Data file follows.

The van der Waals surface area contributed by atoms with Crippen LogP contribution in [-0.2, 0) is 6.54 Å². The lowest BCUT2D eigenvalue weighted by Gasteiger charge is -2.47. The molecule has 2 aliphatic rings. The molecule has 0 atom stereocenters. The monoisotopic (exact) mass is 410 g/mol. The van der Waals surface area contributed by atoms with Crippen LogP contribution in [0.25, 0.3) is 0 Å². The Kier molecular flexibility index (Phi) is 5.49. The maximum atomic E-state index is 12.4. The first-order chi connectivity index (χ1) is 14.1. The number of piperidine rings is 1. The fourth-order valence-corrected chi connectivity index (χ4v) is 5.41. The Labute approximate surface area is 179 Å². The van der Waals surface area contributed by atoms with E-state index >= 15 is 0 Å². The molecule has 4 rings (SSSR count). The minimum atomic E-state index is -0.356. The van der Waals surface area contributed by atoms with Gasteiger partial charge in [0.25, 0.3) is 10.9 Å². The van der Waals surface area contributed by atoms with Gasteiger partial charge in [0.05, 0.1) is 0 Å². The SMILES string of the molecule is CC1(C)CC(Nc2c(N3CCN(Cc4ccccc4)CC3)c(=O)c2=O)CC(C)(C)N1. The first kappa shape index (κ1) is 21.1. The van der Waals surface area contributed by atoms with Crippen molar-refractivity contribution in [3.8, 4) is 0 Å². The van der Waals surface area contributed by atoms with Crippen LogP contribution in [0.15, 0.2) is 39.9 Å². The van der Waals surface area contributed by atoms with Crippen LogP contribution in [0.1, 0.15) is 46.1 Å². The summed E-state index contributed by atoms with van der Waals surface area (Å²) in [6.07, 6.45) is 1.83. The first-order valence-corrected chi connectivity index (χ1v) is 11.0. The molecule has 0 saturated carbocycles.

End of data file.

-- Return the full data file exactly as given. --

The van der Waals surface area contributed by atoms with Crippen LogP contribution in [-0.2, 0) is 6.54 Å². The lowest BCUT2D eigenvalue weighted by Gasteiger charge is -2.47. The molecule has 2 aliphatic rings. The molecule has 0 atom stereocenters. The monoisotopic (exact) mass is 410 g/mol. The van der Waals surface area contributed by atoms with Crippen LogP contribution in [0.25, 0.3) is 0 Å². The Kier molecular flexibility index (Phi) is 5.49. The maximum atomic E-state index is 12.4. The first-order chi connectivity index (χ1) is 14.1. The number of piperidine rings is 1. The fourth-order valence-corrected chi connectivity index (χ4v) is 5.41. The Labute approximate surface area is 179 Å². The van der Waals surface area contributed by atoms with E-state index >= 15 is 0 Å². The molecule has 4 rings (SSSR count). The minimum atomic E-state index is -0.356. The van der Waals surface area contributed by atoms with Gasteiger partial charge in [0.25, 0.3) is 10.9 Å². The van der Waals surface area contributed by atoms with Gasteiger partial charge in [0.05, 0.1) is 0 Å². The SMILES string of the molecule is CC1(C)CC(Nc2c(N3CCN(Cc4ccccc4)CC3)c(=O)c2=O)CC(C)(C)N1. The first kappa shape index (κ1) is 21.1. The van der Waals surface area contributed by atoms with Crippen molar-refractivity contribution in [3.8, 4) is 0 Å². The van der Waals surface area contributed by atoms with Crippen LogP contribution in [0.15, 0.2) is 39.9 Å². The van der Waals surface area contributed by atoms with Crippen LogP contribution in [0.1, 0.15) is 46.1 Å². The summed E-state index contributed by atoms with van der Waals surface area (Å²) in [6.07, 6.45) is 1.83. The first-order valence-corrected chi connectivity index (χ1v) is 11.0. The molecule has 0 saturated carbocycles.